Urothelial carcinoma of the bladder is unique among epithelial carcinomas in its divergent pathways of tumorigenesis. Low-grade papillary tumours rarely become muscle-invasive and they frequently harbour gene mutations that constitutively activate the receptor tyrosine kinase-Ras pathway. By contrast, most high-grade invasive tumours progress to life-threatening metastases and have defects in the p53 and the retinoblastoma protein pathways. Correcting pathway-specific defects represents an attractive strategy for the molecular therapy of urothelial carcinomas.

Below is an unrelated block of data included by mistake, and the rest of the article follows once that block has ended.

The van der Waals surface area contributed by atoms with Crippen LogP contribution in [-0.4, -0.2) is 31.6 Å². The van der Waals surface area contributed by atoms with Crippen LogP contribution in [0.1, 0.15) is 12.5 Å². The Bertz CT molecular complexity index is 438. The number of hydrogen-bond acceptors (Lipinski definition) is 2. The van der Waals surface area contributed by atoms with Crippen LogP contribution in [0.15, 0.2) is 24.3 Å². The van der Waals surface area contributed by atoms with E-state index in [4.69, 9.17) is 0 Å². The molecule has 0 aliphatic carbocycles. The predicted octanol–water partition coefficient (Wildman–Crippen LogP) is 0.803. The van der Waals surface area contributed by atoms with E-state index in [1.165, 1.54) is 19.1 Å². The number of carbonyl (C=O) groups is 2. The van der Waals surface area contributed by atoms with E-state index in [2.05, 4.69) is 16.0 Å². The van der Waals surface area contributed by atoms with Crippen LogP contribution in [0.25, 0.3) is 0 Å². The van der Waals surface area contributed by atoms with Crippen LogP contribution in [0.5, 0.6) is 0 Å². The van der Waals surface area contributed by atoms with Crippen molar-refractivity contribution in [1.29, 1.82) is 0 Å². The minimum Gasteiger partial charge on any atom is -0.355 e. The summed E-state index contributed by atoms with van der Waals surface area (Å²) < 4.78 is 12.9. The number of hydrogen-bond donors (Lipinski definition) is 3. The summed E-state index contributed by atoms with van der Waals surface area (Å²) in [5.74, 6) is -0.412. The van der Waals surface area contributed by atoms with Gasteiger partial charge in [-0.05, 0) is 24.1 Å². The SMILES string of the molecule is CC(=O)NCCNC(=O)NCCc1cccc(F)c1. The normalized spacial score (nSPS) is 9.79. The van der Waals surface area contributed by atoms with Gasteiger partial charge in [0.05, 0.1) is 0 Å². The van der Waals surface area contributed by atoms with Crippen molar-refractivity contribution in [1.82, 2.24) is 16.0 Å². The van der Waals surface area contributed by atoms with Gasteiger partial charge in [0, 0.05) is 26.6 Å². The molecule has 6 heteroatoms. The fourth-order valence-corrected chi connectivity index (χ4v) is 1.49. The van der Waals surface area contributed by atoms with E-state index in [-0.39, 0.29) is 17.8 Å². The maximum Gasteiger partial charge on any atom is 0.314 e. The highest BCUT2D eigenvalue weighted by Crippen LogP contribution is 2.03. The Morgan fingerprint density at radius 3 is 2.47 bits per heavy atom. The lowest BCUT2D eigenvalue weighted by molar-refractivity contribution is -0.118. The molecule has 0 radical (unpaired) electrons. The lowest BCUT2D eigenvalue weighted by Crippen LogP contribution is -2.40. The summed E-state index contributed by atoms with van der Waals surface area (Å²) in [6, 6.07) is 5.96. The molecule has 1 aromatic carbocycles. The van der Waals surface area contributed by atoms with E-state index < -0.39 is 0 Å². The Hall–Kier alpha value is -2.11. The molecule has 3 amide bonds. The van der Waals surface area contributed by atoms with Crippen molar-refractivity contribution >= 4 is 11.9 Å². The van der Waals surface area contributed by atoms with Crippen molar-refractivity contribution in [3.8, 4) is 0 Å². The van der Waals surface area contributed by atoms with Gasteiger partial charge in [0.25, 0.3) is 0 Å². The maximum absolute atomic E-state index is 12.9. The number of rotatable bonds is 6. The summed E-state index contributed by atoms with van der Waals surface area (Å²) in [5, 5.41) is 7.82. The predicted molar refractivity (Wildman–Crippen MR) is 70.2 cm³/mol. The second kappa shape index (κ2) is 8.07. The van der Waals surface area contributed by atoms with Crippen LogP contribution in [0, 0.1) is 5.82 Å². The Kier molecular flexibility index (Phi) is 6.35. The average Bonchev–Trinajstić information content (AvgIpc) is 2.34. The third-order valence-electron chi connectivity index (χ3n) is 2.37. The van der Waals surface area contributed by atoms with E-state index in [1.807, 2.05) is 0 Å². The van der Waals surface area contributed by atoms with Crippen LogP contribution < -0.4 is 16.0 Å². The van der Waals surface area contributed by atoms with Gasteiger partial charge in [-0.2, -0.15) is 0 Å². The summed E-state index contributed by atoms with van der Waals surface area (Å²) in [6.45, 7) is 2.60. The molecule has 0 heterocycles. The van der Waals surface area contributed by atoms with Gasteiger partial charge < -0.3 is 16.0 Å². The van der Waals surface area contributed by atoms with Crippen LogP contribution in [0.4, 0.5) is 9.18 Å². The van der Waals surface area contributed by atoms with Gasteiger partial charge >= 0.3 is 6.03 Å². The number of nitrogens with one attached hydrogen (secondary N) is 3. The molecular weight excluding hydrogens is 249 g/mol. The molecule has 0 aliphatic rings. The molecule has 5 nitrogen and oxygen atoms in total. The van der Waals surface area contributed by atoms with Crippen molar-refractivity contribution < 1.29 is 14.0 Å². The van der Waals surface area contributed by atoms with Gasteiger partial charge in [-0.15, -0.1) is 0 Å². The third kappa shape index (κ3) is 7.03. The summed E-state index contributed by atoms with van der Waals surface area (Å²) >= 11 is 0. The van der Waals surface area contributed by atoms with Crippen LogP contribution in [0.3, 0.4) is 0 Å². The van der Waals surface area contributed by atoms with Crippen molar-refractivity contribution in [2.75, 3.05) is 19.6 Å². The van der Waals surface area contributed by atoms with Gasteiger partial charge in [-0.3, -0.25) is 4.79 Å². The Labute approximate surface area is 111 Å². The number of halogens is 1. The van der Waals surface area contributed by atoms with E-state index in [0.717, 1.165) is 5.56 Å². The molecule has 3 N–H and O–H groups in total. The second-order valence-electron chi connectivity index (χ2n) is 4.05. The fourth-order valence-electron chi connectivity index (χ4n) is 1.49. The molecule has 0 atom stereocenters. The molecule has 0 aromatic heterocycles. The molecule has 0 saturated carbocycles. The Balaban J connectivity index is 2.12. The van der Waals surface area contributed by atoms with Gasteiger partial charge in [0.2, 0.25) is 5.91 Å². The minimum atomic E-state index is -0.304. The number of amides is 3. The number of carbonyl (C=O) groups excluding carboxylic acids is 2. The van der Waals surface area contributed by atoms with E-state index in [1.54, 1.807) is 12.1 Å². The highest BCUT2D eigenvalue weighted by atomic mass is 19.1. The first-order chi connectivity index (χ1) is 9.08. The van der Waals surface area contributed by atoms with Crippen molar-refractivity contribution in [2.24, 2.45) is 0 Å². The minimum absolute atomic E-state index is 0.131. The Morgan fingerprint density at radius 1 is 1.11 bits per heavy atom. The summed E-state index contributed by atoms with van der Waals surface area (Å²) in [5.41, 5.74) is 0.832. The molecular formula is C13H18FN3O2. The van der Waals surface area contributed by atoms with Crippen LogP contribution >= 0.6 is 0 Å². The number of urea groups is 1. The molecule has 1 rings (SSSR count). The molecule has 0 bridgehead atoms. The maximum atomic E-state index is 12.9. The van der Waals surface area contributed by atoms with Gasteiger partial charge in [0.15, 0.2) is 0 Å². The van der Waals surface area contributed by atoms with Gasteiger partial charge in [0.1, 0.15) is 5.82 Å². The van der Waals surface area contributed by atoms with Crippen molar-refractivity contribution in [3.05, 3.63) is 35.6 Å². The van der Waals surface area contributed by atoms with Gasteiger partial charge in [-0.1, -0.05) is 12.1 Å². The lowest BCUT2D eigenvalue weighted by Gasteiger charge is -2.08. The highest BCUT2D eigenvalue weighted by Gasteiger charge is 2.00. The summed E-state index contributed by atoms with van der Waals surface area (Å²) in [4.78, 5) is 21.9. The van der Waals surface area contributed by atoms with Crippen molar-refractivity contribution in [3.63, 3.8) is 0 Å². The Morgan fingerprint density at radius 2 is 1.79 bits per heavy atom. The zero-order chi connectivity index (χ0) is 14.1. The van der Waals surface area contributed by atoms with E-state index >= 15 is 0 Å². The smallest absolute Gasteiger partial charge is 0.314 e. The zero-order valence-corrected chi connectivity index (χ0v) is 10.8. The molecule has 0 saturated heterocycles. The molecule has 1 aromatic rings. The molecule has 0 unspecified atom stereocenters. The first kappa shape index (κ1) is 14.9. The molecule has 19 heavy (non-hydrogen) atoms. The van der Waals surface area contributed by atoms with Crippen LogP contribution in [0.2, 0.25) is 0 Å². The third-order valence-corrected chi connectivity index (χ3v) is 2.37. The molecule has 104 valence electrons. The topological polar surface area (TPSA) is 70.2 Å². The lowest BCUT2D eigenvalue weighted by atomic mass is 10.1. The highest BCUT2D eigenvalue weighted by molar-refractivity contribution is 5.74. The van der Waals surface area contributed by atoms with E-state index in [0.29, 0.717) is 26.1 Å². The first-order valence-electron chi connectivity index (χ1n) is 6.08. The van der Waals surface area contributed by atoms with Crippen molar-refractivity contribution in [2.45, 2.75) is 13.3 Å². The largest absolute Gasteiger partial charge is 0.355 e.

CD47, a protein that provides an inhibitory signal for macrophage phagocytosis, is highly expressed in bladder tumor-initiating cells compared with the rest of the tumor. Blockade of CD47 by a mAb resulted in macrophage engulfment of bladder cancer cells in vitro.